Tuesday, April 13, 2010

Chevy VOLT: Prius Killer!

Last Monday, GM's Tony Posawatz, vehicle line director for the Volt, and Dave Barthmuss, GM's communications director, invited a dozen Plug In America members to Dodger Stadium for what turned out to be an exciting test drive of the Chevy Volt. Coming hard on the heels of our Nissan trip, it's clear the leading car makers bringing back plug-in cars are serious about soliciting input from the people who have the most experience driving EVs. That's a good sign.

We started off with a thorough explanation of the car including the charge port and 120Volt cord set with the standard three pronged plug. Given that the battery pack holds 16 kWh, but only 8 kWh will be usable (this is to protect the longevity of the pack), Level one charging on a 120V should suffice for most folks. According to Dave Barthmus, Level two charging (240V) will be available, but it's not been decided whether this will come standard, or be an option.

As for the price, Barthmus said that GM will announce this crucial piece of information about a month prior to the release of the Volt this fall. I hinted to them that they needed to be at least as low as $35K-$37K to be competitive, and lower would be better.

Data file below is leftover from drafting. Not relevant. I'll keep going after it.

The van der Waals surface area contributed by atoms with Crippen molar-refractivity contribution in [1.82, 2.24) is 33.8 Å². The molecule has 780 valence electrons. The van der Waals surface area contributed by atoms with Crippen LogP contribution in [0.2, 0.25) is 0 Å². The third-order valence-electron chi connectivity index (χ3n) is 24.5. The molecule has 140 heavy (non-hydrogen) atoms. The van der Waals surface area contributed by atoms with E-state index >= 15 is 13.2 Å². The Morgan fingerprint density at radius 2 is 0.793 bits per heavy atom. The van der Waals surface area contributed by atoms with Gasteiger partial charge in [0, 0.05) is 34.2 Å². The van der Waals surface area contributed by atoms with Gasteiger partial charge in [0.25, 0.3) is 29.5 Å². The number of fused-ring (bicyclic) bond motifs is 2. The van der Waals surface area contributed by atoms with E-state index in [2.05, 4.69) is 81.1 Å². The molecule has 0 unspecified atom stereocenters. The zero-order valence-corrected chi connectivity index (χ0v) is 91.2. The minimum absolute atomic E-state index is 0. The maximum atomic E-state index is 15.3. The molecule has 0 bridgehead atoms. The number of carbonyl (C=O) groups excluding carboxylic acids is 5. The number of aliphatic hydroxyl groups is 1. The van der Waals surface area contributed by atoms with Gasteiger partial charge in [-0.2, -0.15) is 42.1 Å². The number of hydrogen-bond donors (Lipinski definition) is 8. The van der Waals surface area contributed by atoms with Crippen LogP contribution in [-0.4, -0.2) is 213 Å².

My first impression of the car was how nice it looked. When I first saw the body at Chris Paine's house during our Plug In America fundraiser 18 months ago, it was surrounded by a crowd of people and nose to nose to a Tesla Roadster. Here, however, I was able to get a good look, and I liked what I saw. Not too conservative and not too wild, not too big and not too small, a car most people would feel comfortable driving.

In our group were three Tesla owners and two MINI E lessees while most of the rest of us drove RAV4 EVs, so as a group, we had a lot of experience behind the wheel of electric cars. I gladly jumped in with Stefano Paris and Colby Trudeau for the first round of test drives on the rally course set up in the giant parking lot. Stefano asked me to hold his video camera while he drove, a task made difficult by the sharp turns on the course.

The acceleration of the Volt is quite good. Cornering felt tight and predictable to me, although the Tesla and MINI E drivers thought it was a bit heavy, but considering what they are used to, that's to be expected. We did have four adults in the car, so that should be considered. All in all, I was thoroughly impressed with the driving characteristics of the Volt. I've got lots of experience behind the wheel of a Prius and can guarantee the Volt will run rings around the Toyota.